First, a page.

Disaster Preparedness 2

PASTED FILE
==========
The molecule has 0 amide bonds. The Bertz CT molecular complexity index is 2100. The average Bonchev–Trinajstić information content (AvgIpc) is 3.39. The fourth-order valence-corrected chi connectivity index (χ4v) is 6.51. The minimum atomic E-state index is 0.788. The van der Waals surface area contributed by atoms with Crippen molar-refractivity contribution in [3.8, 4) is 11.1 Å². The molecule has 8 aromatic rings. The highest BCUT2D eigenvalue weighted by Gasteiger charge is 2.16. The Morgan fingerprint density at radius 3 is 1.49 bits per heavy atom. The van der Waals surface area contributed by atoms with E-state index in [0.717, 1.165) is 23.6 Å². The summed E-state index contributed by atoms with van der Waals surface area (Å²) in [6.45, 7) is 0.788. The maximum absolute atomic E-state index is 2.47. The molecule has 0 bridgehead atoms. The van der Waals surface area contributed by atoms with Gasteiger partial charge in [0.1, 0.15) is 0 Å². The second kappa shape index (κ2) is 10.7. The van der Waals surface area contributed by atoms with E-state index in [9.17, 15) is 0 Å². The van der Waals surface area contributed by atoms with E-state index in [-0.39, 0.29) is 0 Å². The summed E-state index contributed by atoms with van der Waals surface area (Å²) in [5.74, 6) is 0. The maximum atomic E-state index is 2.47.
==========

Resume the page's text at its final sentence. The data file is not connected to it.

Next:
Write 1 page original response to post below. Mitigation is a major approach and component used when it comes to assessing preparedness and response effectiveness. Mitigation consists of trying to lessen the stress and severity of a crisis (Pipek, Liu, & Kerne, 2014). Any and all situations have the potential to get out of hand and blow up to the point where the crisis management team may have to enlist help from other departments. When mitigation is the main focus, at this point this is where an attempt is made to stop the crisis from progressing any further. This is also an action phase. A plan for this should have already been put in place by the crisis team so once the crisis was in sight the only thing left to do would be jump I to action and start implementing those procedures. This also prevents others crisis from coming up while handling the first one. This is possible if the root of the problem is not found soon enough before branching off again. If there are disasters on the regional level that are not handled appropriately and in a timely manner outsider help may be needed and they are now being pulled away from the areas they are obligation to. Legally provisions and officials have to be involved at this point to make sure the proper protocol is being used and the additional help knows how their team handles crisis (Wismalm, Pereeon, & Parker, 2018). Knowing what you are walking into even at the least minute with help the situation be controlled more quickly and provide insight on how it can be handled more quickly next time without the possibility of being other help. Pipek, V., Liu, S. B., & Kerne, A. (2014). Crisis informatics and collaboration: a brief introduction. Computer Supported Cooperative Work (CSCW), 23(4-6), 339-345. Widmalm, S., Persson, T., & Parker, C. (2018). 5. The EU’s civilian crisis management capacity and the challenge of trust. The European Union: Facing the Challenge of Multiple Security Threats, 88.